How Much Doubt?
Stuck working late in the office last night, I found myself compulsively reloading the Atlanta Journal-Constitution page chronicling the minute-by-minute developments in the Troy Davis proceedings.
For those of you not familiar, Troy Davis was found guilty of murdering an off-duty police officer in Savannah and sentenced to death. Since then, a majority of witnesses have recanted their testimony, including one who testified that Davis had confessed to him. Multiple problems with the police investigation, including police coercion and a lack of physical evidence, as well as Davis’ defense, have been uncovered. At least one juror has said he would have voted against conviction. Even former Texas judge and FBI Chief under Reagan, Bush, and Clinton, William Sessions, called for a stay of Davis’ execution.
Despite these developments, Davis was not given any reprieve, as the Georgia court hearing his case required not that he demonstrate that there was reasonable doubt in the State’s original case, but rather that he clearly establish his own innocence. The court found the recantations and other exculpatory evidence unequal to this task, and the various appellate courts eventually upheld that determination.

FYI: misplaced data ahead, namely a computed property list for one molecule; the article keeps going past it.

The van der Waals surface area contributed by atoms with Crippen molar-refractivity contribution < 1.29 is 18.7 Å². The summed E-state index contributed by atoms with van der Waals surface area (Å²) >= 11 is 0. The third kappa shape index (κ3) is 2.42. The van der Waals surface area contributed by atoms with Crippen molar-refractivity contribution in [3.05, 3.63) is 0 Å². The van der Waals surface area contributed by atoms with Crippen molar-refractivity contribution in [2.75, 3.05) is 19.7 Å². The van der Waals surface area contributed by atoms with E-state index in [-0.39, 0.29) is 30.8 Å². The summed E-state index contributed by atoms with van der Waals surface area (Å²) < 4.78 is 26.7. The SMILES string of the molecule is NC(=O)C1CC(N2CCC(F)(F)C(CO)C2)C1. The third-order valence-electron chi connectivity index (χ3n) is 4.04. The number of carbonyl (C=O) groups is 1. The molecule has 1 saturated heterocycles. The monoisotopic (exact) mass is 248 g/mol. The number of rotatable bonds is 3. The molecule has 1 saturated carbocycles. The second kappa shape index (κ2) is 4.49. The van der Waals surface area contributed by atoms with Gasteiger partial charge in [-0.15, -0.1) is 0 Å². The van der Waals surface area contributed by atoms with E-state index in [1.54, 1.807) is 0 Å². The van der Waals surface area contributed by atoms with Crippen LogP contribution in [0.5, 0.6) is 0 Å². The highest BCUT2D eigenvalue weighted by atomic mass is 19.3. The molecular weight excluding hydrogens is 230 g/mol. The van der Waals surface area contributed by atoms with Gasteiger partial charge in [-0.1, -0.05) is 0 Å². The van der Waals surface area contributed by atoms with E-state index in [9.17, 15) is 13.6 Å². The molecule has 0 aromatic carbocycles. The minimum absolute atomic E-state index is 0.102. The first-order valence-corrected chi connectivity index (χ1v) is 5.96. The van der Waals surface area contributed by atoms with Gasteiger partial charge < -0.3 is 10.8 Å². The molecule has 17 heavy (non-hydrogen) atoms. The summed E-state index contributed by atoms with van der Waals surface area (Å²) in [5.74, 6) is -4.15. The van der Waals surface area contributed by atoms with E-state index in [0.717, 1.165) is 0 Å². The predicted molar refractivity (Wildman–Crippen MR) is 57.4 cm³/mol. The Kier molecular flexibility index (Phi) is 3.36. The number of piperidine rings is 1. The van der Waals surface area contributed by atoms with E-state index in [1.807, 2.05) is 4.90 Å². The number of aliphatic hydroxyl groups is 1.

Last night, as Davis’ lawyers tried unsuccessfully to avoid Davis’ 4th scheduled execution, I had a sinking feeling, and it was one that only deepened with the inevitable news that Davis had been executed after the U.S. Supreme Court denied his last minute plea.
Without much time to dwell on it last night, two pieces this morning brought a little more clarity to my feelings of angst. First was a little rant on the legal blog Above the Law. By far the more polemic of the two, it calls attention to the fact that people are getting lost in the question of Davis’ guilt or innocence, and not in the fact that execution is simply a form of state- and society-condoned murder. It certainly jived with my own stance on the death penalty (and who doesn’t love positive-reinforcement?). The second, a piece on Slate, took a more academic approach, asking to what extent we’re willing to sacrifice the certainty of knowing we’ve reached the correct verdict (in this case, convicting the right individual) for the goal of providing finality to the judgment and closure to the victim(s). How much doubt is too much? How much error — and there is no denying that errors occur — is acceptable?
Regardless of your stance on the acceptability of capital punishment in theory, are cases like Davis’ (or Cameron Todd Willingham’s) ever enough to dissuade you in practice?
More from commodawg here.